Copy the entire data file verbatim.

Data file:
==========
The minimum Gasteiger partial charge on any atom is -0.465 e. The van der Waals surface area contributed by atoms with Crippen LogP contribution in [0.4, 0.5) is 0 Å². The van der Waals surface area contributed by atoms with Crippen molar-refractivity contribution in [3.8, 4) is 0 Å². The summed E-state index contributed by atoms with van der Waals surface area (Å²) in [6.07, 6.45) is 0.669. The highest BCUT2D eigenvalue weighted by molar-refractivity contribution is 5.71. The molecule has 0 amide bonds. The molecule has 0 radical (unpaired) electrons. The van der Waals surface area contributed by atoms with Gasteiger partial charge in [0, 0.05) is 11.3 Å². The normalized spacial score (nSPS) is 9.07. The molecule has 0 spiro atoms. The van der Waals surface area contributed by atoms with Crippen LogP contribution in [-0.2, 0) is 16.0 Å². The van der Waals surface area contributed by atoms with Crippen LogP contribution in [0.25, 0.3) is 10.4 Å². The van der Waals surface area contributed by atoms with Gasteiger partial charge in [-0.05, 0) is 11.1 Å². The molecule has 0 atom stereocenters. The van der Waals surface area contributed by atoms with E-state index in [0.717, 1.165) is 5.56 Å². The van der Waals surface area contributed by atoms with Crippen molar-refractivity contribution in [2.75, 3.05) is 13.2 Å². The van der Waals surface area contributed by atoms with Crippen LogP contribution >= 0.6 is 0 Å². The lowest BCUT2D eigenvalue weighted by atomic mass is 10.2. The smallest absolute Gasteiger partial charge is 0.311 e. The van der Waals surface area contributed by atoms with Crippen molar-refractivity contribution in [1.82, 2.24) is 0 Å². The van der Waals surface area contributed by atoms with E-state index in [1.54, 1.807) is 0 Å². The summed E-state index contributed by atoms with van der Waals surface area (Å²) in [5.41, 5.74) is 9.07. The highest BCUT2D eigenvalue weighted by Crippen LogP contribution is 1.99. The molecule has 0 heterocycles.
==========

The minimum Gasteiger partial charge on any atom is -0.465 e. The van der Waals surface area contributed by atoms with Crippen LogP contribution in [0.4, 0.5) is 0 Å². The van der Waals surface area contributed by atoms with Crippen molar-refractivity contribution in [3.8, 4) is 0 Å². The summed E-state index contributed by atoms with van der Waals surface area (Å²) in [6.07, 6.45) is 0.669. The highest BCUT2D eigenvalue weighted by molar-refractivity contribution is 5.71. The molecule has 0 amide bonds. The molecule has 0 radical (unpaired) electrons. The van der Waals surface area contributed by atoms with Gasteiger partial charge in [0, 0.05) is 11.3 Å². The normalized spacial score (nSPS) is 9.07. The molecule has 0 spiro atoms. The van der Waals surface area contributed by atoms with Crippen LogP contribution in [-0.2, 0) is 16.0 Å². The van der Waals surface area contributed by atoms with Crippen LogP contribution in [0.25, 0.3) is 10.4 Å². The van der Waals surface area contributed by atoms with Gasteiger partial charge in [-0.05, 0) is 11.1 Å². The molecule has 0 atom stereocenters. The van der Waals surface area contributed by atoms with E-state index in [0.717, 1.165) is 5.56 Å². The van der Waals surface area contributed by atoms with Crippen molar-refractivity contribution in [2.75, 3.05) is 13.2 Å². The van der Waals surface area contributed by atoms with Crippen LogP contribution >= 0.6 is 0 Å². The lowest BCUT2D eigenvalue weighted by atomic mass is 10.2. The smallest absolute Gasteiger partial charge is 0.311 e. The van der Waals surface area contributed by atoms with Crippen molar-refractivity contribution in [1.82, 2.24) is 0 Å². The van der Waals surface area contributed by atoms with E-state index in [1.54, 1.807) is 0 Å². The summed E-state index contributed by atoms with van der Waals surface area (Å²) in [5.41, 5.74) is 9.07. The highest BCUT2D eigenvalue weighted by Crippen LogP contribution is 1.99. The molecule has 0 heterocycles.